The move is part of a military buildup on islands overlooking the South China Sea that will see a refurbished runway and a new port constructed, Ryamizard Ryacudu said in an interview on Thursday with Bloomberg News. It also involves the deployment of marines, air force special force units, an army battalion, three frigates, a new radar system and drones, he said.
The planned stationing of five F-16s reflects a new level of Indonesian concern about territorial disputes in the South China Sea that are pitting Beijing against several of its Southeast Asian neighbors. Indonesia is not a claimant, but the clash with the Chinese coast guard last month over the detention of a Chinese fishing boat showed the potential for it to be drawn into conflict.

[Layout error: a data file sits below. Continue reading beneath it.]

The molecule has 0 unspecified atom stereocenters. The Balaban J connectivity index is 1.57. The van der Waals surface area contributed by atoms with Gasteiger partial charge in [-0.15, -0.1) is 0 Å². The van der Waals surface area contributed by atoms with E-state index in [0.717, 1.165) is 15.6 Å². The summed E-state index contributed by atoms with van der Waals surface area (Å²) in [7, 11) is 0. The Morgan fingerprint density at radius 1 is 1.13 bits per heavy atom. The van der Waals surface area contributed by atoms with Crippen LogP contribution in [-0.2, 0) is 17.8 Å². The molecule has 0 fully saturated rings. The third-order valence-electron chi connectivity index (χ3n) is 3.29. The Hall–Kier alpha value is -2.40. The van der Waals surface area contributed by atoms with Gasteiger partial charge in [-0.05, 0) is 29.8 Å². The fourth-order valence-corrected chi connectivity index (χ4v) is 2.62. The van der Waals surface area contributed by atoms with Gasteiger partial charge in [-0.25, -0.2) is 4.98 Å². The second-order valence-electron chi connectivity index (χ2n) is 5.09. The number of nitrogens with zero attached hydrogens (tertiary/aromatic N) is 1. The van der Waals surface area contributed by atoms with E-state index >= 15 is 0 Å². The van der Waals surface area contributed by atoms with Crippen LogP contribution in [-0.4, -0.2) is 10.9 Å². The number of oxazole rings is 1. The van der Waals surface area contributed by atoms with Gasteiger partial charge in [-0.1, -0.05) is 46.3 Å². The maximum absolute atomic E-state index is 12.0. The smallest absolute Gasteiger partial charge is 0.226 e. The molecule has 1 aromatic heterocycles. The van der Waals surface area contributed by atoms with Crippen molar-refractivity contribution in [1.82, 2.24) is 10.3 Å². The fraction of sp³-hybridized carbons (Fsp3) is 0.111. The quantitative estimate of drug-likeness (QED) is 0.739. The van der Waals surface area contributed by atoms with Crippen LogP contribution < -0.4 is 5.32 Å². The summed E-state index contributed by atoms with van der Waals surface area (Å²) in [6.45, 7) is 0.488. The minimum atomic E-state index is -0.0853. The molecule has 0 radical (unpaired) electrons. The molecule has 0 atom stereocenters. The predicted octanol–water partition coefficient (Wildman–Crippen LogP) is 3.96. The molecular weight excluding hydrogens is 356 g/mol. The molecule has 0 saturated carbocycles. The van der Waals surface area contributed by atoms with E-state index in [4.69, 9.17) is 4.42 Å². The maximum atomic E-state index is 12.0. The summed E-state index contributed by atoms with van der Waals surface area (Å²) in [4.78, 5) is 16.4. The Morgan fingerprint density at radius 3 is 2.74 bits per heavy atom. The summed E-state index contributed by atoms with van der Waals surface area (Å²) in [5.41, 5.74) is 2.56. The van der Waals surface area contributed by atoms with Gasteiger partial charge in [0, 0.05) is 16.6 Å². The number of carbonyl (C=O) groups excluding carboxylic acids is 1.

“Natuna is a door, if the door is not guarded then thieves will come inside,” said Ryacudu, a former army chief of staff. “There has been all this fuss because until now it has not been guarded. This is about the respect of the country.”
The minister also said he was considering introducing military conscription in Natuna and other remote areas of the 17,000-island archipelago, “so if something happens people won’t be afraid and know what to do.”